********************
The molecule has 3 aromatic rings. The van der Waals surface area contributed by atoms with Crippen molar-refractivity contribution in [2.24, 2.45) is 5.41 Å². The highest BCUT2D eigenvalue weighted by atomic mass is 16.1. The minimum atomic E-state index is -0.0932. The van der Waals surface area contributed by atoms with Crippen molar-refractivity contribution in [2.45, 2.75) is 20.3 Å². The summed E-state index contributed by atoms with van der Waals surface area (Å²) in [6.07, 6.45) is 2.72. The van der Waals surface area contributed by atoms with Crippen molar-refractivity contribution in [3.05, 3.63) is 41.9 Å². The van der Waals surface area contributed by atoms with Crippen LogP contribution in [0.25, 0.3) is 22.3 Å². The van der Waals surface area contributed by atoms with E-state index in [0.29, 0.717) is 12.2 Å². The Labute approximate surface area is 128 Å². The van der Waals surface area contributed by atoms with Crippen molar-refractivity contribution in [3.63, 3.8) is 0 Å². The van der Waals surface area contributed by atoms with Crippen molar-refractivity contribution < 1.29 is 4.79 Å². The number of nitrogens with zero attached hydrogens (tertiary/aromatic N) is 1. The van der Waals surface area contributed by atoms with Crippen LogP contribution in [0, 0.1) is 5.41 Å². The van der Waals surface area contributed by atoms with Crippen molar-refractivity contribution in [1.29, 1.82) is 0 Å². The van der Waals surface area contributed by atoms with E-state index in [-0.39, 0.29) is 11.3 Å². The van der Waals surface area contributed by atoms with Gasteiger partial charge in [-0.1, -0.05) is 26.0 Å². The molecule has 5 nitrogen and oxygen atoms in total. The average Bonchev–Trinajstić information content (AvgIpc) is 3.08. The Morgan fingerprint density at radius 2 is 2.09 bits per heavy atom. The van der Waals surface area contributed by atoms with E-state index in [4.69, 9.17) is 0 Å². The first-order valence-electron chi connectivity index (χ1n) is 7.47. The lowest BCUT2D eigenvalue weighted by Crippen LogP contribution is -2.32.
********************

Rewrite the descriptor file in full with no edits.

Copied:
The molecule has 3 aromatic rings. The van der Waals surface area contributed by atoms with Crippen molar-refractivity contribution in [2.24, 2.45) is 5.41 Å². The highest BCUT2D eigenvalue weighted by atomic mass is 16.1. The minimum atomic E-state index is -0.0932. The van der Waals surface area contributed by atoms with Crippen molar-refractivity contribution in [2.45, 2.75) is 20.3 Å². The summed E-state index contributed by atoms with van der Waals surface area (Å²) in [6.07, 6.45) is 2.72. The van der Waals surface area contributed by atoms with Crippen molar-refractivity contribution in [3.05, 3.63) is 41.9 Å². The van der Waals surface area contributed by atoms with Crippen LogP contribution in [0.25, 0.3) is 22.3 Å². The van der Waals surface area contributed by atoms with E-state index in [0.29, 0.717) is 12.2 Å². The Labute approximate surface area is 128 Å². The van der Waals surface area contributed by atoms with Crippen molar-refractivity contribution in [3.63, 3.8) is 0 Å². The van der Waals surface area contributed by atoms with Crippen molar-refractivity contribution < 1.29 is 4.79 Å². The number of nitrogens with zero attached hydrogens (tertiary/aromatic N) is 1. The van der Waals surface area contributed by atoms with Crippen LogP contribution in [0, 0.1) is 5.41 Å². The van der Waals surface area contributed by atoms with Crippen molar-refractivity contribution in [1.29, 1.82) is 0 Å². The van der Waals surface area contributed by atoms with E-state index in [-0.39, 0.29) is 11.3 Å². The van der Waals surface area contributed by atoms with Gasteiger partial charge in [-0.1, -0.05) is 26.0 Å². The molecule has 5 nitrogen and oxygen atoms in total. The average Bonchev–Trinajstić information content (AvgIpc) is 3.08. The Morgan fingerprint density at radius 2 is 2.09 bits per heavy atom. The van der Waals surface area contributed by atoms with E-state index in [4.69, 9.17) is 0 Å². The first-order valence-electron chi connectivity index (χ1n) is 7.47. The lowest BCUT2D eigenvalue weighted by Crippen LogP contribution is -2.32.